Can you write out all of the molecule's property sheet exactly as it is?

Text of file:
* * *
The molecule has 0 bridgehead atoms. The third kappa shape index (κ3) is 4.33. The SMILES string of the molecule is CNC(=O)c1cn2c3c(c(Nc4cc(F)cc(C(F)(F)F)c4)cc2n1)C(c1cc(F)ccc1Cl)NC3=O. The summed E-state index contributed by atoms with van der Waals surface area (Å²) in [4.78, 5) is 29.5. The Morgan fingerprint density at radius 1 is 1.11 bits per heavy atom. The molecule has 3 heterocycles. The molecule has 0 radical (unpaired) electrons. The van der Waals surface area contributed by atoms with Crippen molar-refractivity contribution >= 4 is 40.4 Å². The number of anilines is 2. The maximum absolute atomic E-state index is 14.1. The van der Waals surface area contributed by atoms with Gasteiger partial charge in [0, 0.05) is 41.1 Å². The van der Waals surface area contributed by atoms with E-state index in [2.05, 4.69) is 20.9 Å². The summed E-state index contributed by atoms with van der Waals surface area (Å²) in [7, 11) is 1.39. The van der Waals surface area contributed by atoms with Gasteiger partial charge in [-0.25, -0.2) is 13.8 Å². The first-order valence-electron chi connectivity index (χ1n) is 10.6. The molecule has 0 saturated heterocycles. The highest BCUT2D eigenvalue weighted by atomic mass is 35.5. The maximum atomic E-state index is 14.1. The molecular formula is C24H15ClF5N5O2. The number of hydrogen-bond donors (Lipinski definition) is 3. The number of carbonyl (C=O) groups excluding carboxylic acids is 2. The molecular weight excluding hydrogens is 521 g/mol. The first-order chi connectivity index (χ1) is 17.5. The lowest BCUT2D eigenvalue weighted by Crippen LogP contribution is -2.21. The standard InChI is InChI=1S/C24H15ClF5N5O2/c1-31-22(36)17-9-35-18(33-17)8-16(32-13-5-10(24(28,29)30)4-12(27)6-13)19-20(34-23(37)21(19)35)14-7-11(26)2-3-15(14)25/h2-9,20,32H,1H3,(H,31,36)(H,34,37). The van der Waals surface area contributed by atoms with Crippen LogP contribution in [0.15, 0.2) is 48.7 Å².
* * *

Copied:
The molecule has 0 bridgehead atoms. The third kappa shape index (κ3) is 4.33. The SMILES string of the molecule is CNC(=O)c1cn2c3c(c(Nc4cc(F)cc(C(F)(F)F)c4)cc2n1)C(c1cc(F)ccc1Cl)NC3=O. The summed E-state index contributed by atoms with van der Waals surface area (Å²) in [4.78, 5) is 29.5. The Morgan fingerprint density at radius 1 is 1.11 bits per heavy atom. The molecule has 3 heterocycles. The molecule has 0 radical (unpaired) electrons. The van der Waals surface area contributed by atoms with Crippen molar-refractivity contribution >= 4 is 40.4 Å². The number of anilines is 2. The maximum absolute atomic E-state index is 14.1. The van der Waals surface area contributed by atoms with Gasteiger partial charge in [0, 0.05) is 41.1 Å². The van der Waals surface area contributed by atoms with E-state index in [2.05, 4.69) is 20.9 Å². The summed E-state index contributed by atoms with van der Waals surface area (Å²) in [7, 11) is 1.39. The van der Waals surface area contributed by atoms with Gasteiger partial charge in [-0.25, -0.2) is 13.8 Å². The first-order valence-electron chi connectivity index (χ1n) is 10.6. The molecule has 0 saturated heterocycles. The highest BCUT2D eigenvalue weighted by atomic mass is 35.5. The maximum atomic E-state index is 14.1. The molecular formula is C24H15ClF5N5O2. The number of hydrogen-bond donors (Lipinski definition) is 3. The number of carbonyl (C=O) groups excluding carboxylic acids is 2. The molecular weight excluding hydrogens is 521 g/mol. The first-order chi connectivity index (χ1) is 17.5. The lowest BCUT2D eigenvalue weighted by Crippen LogP contribution is -2.21. The standard InChI is InChI=1S/C24H15ClF5N5O2/c1-31-22(36)17-9-35-18(33-17)8-16(32-13-5-10(24(28,29)30)4-12(27)6-13)19-20(34-23(37)21(19)35)14-7-11(26)2-3-15(14)25/h2-9,20,32H,1H3,(H,31,36)(H,34,37). The van der Waals surface area contributed by atoms with Crippen LogP contribution in [0.15, 0.2) is 48.7 Å².